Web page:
I guess thats why INDIA is unique, Hoping to go one day there :)

  Mark Aug 1, 2009 4:21 AM


It was refreshing to read your journal. We arrived home 5 days ago. We were supposed to go to Borneo on the way home and arrive back today but we just couldn't go any longer and changed our flights home. India is like having your first child, no amount of reading or pictures can prepare you for it. You just stare and stare and wonder how it got there.
I am pretty easy going but India took it's toll on me. We actually ended our trip because like yourself I was sick,,,again,,,,and nothing could prevent the bile from rising in my throat everytime I heard a man or a woman or well just any resident clearing their passages yet again. A billion people doing this at once was killing me. The things that I had gotten used to after a few days just came crashing around me and no amount of 'it's just part of the culture' could persuade me that the smell, the laughing at us, the trash levels and the toileting habits were excusable anymore. The imbalance in India is, well I suppose part of the impact but I sure felt that home was just an amazing place all of a sudden. I thought that everybody should experience India at least once in their life but it is overwhelming and maybe if you have an iron stomach, spend a few weeks there at a time. India is probably best served in small courses. Maybe we allowed just a tad long for the hate to set in.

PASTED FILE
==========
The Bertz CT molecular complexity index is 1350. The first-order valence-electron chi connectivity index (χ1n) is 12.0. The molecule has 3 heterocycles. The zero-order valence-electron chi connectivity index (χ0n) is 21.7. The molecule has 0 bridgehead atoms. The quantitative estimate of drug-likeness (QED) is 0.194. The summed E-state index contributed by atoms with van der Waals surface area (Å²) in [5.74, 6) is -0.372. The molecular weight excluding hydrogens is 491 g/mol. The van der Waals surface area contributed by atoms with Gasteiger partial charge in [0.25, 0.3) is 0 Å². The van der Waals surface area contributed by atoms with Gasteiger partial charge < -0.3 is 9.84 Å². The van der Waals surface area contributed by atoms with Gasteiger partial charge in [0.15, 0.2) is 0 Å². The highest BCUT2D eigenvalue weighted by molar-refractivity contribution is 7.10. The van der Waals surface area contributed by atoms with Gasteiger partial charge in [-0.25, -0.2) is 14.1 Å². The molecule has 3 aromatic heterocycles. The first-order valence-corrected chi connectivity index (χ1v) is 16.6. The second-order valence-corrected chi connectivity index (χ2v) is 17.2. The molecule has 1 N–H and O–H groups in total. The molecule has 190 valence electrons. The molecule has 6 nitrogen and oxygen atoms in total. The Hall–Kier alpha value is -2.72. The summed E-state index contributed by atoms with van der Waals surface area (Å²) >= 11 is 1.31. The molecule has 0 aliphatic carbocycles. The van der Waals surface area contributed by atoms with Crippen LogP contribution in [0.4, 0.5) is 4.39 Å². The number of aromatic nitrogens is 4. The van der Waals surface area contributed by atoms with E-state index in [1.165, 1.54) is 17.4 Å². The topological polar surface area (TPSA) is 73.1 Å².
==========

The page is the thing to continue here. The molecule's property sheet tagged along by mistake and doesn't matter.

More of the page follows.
Julie Nov 11, 2009 2:30 AM


oh man : i am indian by the curse of god . indians are real demons. i want to leave india or die. indians has no conciousness. they are dirty animals.
i think i am only human in india.

please anybody help me .
please get me out of here either i will suicide.

  indian Apr 18, 2010 6:56 PM


@indian . LMAO dude I totally agree... India is a great nation, rich in culture and art that has completely been destroyed not by foreigners or
bandits but by its own people. Me being Indian by origin not by the school of thought. Indians are born with a cheap mentality, the Indian movies that you guys get to see is precisely the way indian`s think. Many Indian movies
have made a complete mockery of people like me and this indian guys who has posted. India is great , but Indians are cheap ass basterds 99% of them. They think an actor can really jump off planes take more than 10 bullets and still live, and fight against a whole school of Shaolin Monks.
What the British use to call Pariah truly has dominated our nation.

THIS Explains it ALL!! Enjoy laughing.

  Bharath Aug 13, 2012 3:03 AM